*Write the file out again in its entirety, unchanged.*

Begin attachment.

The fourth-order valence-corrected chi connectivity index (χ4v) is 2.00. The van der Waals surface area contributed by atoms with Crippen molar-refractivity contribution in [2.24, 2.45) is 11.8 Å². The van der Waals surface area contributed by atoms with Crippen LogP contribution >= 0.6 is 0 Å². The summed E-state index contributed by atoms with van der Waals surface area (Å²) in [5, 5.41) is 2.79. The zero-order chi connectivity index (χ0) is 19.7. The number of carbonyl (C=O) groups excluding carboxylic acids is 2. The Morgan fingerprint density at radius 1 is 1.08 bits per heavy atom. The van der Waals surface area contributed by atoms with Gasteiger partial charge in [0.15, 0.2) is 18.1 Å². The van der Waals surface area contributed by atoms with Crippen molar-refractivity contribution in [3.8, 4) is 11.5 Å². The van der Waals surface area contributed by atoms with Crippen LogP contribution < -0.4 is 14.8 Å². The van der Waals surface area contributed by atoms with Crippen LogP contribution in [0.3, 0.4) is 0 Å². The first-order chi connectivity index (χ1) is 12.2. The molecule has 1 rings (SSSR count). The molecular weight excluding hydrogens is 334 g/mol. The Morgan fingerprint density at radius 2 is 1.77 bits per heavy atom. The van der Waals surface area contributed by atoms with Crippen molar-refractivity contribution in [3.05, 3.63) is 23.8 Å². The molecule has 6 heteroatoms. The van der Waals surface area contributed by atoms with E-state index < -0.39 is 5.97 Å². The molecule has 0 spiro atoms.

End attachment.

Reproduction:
The fourth-order valence-corrected chi connectivity index (χ4v) is 2.00. The van der Waals surface area contributed by atoms with Crippen molar-refractivity contribution in [2.24, 2.45) is 11.8 Å². The van der Waals surface area contributed by atoms with Crippen LogP contribution >= 0.6 is 0 Å². The summed E-state index contributed by atoms with van der Waals surface area (Å²) in [5, 5.41) is 2.79. The zero-order chi connectivity index (χ0) is 19.7. The number of carbonyl (C=O) groups excluding carboxylic acids is 2. The Morgan fingerprint density at radius 1 is 1.08 bits per heavy atom. The van der Waals surface area contributed by atoms with Gasteiger partial charge in [0.15, 0.2) is 18.1 Å². The van der Waals surface area contributed by atoms with Crippen molar-refractivity contribution in [3.8, 4) is 11.5 Å². The van der Waals surface area contributed by atoms with Crippen LogP contribution < -0.4 is 14.8 Å². The van der Waals surface area contributed by atoms with Crippen LogP contribution in [0.3, 0.4) is 0 Å². The first-order chi connectivity index (χ1) is 12.2. The molecule has 1 rings (SSSR count). The molecular weight excluding hydrogens is 334 g/mol. The Morgan fingerprint density at radius 2 is 1.77 bits per heavy atom. The van der Waals surface area contributed by atoms with Crippen molar-refractivity contribution in [3.05, 3.63) is 23.8 Å². The molecule has 6 heteroatoms. The van der Waals surface area contributed by atoms with E-state index < -0.39 is 5.97 Å². The molecule has 0 spiro atoms.